Resources 
 

Industry News

Airbus Initiates Final Step to Settle 16-Year Long WTO Litigation

Aug. 8, 2020
By: Navpreet K. Moonga


In an effort to end the long-standing World Trade Organization (WTO) Civil Aviation dispute and imposition of U.S. retaliatory tariffs, Airbus has issued a statement agreeing to amend its Repayable Launch Investment (RLI) contracts.

The initial dispute arose in 2004 when the U.S. sought consultations with the European Union (EU) and Airbus host nations, Great Britain, France, Germany, and Spain, over alleged unfair subsidies being provided by government loans. The U.S. subsequently filed a complaint with the WTO against the EU, specifically alleging that the European Commission and EU Member States were providing subsidies to Airbus SE, inconsistent with their obligations under the Agreement on Subsidies and Countervailing Measures and the General Agreement on Tariffs and Trade (GATT 1994). The EU, in turn, filed a complaint against the U.S. with respect to alleged subsidies provided to Boeing.

After an intense battle, including various appeals, the Appellate Body of the WTO issued a decision in 2018, in favor of the U.S., finding that the EU and its Member States had not fulling complied with previous WTO rulings regarding Airbus’ RLI for its A350 and A380 aircraft. As a result of the EU’s continuing non-action to comply with the decision, in October 2019 the WTO awarded the U.S. the right to impose retaliatory tariffs worth $7.5 billion on EU exports. Consequently, the U.S. imposed 10% tariffs on most European manufactured Airbus aircrafts, and 25% duties on a variety of goods including, cheese, wine, olives, and single-malt whisky. The U.S. has since threatened to increase these tariffs and impose more tariffs on a broader selection of products.

Airbus’ attempt to settle this dispute by issuing its statement last month, comes at a time where the aviation industry in particular, has been affected by the COVID-19 global pandemic. Airbus CEO, Guillaume Faury, stated that their actions to comply at this stage were “a clear signal to support those who are suffering from the severe impact of the tariffs imposed by the USTR, especially at a time when industries are hard hit by the consequences of the COVID-19 crisis.” Regardless of the EU’s incentive to finally settle the dispute, the U.S. does not seem convinced that corrective measures have been taken by the EU. In a statement before the WTO Dispute Settlement Body on July 29, 2020, the U.S. was clear that the “EU ha[d] not provided any details of these supposed amendments to the WTO or directly to the United States.” Further, the U.S. stated that Airbus’ public announcement claiming to now comply with WTO requirements, is not normal practice to show compliance, as no explanation was provided.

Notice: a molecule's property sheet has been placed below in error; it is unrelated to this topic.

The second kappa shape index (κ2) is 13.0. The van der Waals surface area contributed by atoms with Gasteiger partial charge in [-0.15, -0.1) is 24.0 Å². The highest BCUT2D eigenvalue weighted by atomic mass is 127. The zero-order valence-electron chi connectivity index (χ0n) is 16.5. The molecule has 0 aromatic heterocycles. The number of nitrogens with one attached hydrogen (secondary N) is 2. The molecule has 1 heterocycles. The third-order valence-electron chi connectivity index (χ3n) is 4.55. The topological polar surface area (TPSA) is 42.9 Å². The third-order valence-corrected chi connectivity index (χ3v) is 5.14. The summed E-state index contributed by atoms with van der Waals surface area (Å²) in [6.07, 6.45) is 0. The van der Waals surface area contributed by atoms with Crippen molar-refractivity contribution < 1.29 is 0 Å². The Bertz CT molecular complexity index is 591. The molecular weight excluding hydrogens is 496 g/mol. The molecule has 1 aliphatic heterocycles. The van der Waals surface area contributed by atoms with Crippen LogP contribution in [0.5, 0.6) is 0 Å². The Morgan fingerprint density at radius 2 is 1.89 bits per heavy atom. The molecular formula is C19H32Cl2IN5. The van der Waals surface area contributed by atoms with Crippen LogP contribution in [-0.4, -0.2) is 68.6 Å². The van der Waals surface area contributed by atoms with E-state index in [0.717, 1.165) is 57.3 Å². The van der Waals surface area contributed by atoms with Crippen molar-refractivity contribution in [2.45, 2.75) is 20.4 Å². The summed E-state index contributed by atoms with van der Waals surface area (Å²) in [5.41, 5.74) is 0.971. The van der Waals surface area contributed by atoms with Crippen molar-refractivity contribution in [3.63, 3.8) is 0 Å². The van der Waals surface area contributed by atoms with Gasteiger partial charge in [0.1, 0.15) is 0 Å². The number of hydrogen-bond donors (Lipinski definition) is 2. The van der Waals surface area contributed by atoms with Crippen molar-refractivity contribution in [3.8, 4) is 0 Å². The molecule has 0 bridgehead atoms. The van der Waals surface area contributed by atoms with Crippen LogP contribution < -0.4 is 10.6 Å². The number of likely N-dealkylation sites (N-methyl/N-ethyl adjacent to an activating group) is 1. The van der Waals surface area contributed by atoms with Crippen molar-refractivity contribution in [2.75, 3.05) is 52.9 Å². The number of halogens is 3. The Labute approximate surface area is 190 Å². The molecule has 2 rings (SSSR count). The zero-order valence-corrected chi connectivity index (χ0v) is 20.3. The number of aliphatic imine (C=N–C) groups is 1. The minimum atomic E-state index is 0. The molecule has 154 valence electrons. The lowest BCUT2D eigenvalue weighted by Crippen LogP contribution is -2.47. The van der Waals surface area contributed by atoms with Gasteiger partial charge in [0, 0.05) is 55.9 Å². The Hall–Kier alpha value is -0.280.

Even with this “final step” in place by the EU, under the authorization issued by the WTO last year, the U.S. is neither required to lift the tariffs that have been imposed, nor is the U.S. prevented from imposing more tariffs. Therefore, it remains to be seen whether the U.S. will withdraw the retaliatory tariffs issued against the EU, or in fact, whether the EU will enforce its own tariffs against the U.S. in response.

If you have any questions or would like more information about U.S. trade with the EU, contact an attorney at Barnes, Richardson & Colburn LLP.